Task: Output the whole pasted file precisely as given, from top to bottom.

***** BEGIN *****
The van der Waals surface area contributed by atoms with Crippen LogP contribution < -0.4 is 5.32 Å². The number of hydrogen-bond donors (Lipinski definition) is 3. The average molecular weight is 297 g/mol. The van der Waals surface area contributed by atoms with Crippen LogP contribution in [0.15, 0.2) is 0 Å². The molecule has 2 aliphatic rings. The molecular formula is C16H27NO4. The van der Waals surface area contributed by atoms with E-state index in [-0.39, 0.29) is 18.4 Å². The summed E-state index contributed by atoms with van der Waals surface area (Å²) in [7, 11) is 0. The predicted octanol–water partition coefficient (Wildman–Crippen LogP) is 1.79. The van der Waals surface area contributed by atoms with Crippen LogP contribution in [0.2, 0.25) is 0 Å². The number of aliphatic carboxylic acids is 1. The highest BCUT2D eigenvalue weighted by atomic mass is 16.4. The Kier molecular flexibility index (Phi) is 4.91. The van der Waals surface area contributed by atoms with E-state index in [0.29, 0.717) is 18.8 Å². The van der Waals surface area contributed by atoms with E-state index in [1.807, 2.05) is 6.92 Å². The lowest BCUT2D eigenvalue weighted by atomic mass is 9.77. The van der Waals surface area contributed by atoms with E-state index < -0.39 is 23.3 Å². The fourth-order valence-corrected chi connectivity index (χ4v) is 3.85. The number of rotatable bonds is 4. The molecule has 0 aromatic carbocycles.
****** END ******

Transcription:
The van der Waals surface area contributed by atoms with Crippen LogP contribution < -0.4 is 5.32 Å². The number of hydrogen-bond donors (Lipinski definition) is 3. The average molecular weight is 297 g/mol. The van der Waals surface area contributed by atoms with Crippen LogP contribution in [0.15, 0.2) is 0 Å². The molecule has 2 aliphatic rings. The molecular formula is C16H27NO4. The van der Waals surface area contributed by atoms with E-state index in [-0.39, 0.29) is 18.4 Å². The summed E-state index contributed by atoms with van der Waals surface area (Å²) in [7, 11) is 0. The predicted octanol–water partition coefficient (Wildman–Crippen LogP) is 1.79. The van der Waals surface area contributed by atoms with Crippen LogP contribution in [0.2, 0.25) is 0 Å². The number of aliphatic carboxylic acids is 1. The highest BCUT2D eigenvalue weighted by atomic mass is 16.4. The Kier molecular flexibility index (Phi) is 4.91. The van der Waals surface area contributed by atoms with E-state index in [0.29, 0.717) is 18.8 Å². The van der Waals surface area contributed by atoms with E-state index in [1.807, 2.05) is 6.92 Å². The lowest BCUT2D eigenvalue weighted by atomic mass is 9.77. The van der Waals surface area contributed by atoms with E-state index < -0.39 is 23.3 Å². The fourth-order valence-corrected chi connectivity index (χ4v) is 3.85. The number of rotatable bonds is 4. The molecule has 0 aromatic carbocycles.